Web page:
With an LLC, your personal property is considered completely separate from your business and is treated as such when it comes to tax, legal processes and business debt.
Please note, we are not lawyers, and we advise that you speak to an appropriate tax advisor or lawyer to help you best understand your options to protect your personal assets such as any savings, your home, etc., when setting up your business.
However, the problem with leasing office space is cost.
This is particularly true in NYC, where a flexible office suite usually costs in excess of $500 per month.
Even though business was going well, they were caught in a catch-22 situation.
They only needed an office for the address and to demonstrate that they run a legitimate, credible organization. After all, creditors want to know that they’re going to get their money back on time and on schedule.
An office would help them get credit, but they didn’t want to spend this credit on leasing an office; they wanted to use it on tools and equipment that would help their business grow — not an office they would rarely use.
So they started looking around for alternative and more cost-effective options.
A few Google searches later, they came across the concept of a virtual office.
A virtual office provides all the essentials you’d expect from a physical office — such as a business address and mail processing services.
The big difference is, you don’t pay for full-time office space.
That means it’s significantly cheaper than physical office space.
For example, while a flexible office suite for 2 people in NYC costs around $500+ per month, a Virtual Office normally starts at around $50.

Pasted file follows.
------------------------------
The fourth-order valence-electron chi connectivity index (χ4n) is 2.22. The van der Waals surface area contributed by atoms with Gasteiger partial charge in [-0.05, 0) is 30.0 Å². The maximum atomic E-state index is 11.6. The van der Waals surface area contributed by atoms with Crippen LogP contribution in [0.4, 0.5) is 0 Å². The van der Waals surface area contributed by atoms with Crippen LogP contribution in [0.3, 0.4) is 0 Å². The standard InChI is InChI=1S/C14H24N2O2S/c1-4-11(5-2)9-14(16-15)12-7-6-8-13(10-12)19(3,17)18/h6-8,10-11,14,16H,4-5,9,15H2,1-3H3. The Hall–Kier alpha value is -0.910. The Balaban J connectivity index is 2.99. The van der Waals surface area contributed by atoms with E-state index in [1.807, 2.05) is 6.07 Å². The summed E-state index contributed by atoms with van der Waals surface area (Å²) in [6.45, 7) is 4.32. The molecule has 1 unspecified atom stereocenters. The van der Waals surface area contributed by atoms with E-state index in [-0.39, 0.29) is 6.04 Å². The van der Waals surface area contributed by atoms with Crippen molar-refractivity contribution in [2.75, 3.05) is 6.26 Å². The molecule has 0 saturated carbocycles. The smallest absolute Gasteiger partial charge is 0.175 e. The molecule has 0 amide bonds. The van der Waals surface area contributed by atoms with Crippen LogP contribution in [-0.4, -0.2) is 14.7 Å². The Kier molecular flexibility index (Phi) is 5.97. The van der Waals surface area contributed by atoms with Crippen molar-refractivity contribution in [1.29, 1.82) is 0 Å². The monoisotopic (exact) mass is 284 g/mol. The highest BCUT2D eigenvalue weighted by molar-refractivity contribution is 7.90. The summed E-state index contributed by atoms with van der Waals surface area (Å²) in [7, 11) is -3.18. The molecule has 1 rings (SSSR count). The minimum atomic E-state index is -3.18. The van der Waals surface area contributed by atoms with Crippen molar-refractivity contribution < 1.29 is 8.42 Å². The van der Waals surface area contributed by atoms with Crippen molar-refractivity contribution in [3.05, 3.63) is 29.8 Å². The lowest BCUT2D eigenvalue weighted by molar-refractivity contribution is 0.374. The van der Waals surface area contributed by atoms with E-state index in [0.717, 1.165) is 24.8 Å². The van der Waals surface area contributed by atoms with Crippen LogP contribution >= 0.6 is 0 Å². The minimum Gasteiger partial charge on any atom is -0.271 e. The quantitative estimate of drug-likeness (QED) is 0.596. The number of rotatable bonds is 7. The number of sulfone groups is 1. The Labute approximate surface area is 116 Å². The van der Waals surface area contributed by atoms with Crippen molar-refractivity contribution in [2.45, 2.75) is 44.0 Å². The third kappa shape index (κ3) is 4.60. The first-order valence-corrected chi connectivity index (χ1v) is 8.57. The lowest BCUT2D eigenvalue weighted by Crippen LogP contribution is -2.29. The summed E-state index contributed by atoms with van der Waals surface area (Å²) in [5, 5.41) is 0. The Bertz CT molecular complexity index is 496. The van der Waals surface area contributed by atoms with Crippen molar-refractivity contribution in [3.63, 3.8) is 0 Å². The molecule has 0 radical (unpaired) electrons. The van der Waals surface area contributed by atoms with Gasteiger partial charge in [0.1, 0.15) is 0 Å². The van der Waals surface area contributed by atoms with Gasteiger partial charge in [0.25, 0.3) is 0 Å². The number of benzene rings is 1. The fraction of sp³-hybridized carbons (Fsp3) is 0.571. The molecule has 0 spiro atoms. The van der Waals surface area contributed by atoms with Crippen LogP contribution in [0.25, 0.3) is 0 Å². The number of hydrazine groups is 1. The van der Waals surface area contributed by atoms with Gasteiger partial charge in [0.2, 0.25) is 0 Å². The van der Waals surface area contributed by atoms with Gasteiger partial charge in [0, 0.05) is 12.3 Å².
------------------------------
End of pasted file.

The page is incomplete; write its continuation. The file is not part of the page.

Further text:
However, with a virtual office, you still get a recognized commercial address for things like credit applications, business licensing, and mail processing.
Stacey and Ricky realised a virtual office would solve a number of challenges, including one particular problem that had been bothering them since the beginning.
They didn’t like the idea that every time a client looked up their business online, they found Stacey and Ricky’s home address.
They once tried it themselves and saw their own home on Street View.
It’s not just about perception. They felt uncomfortable publishing their home address online for all the world to see.
It seemed like a virtual office could solve their problems one by one.
Setting Up an Address in NYC
So they narrowed their search and started looking for virtual offices in NYC.
Various options came up including independent operators and large virtual office brands and networks.
Stacey and Ricky took their time checking out their options. They wanted a virtual office location in Manhattan with a prestigious address, but since this was also a cost-saving exercise, they didn’t want to pay over the odds.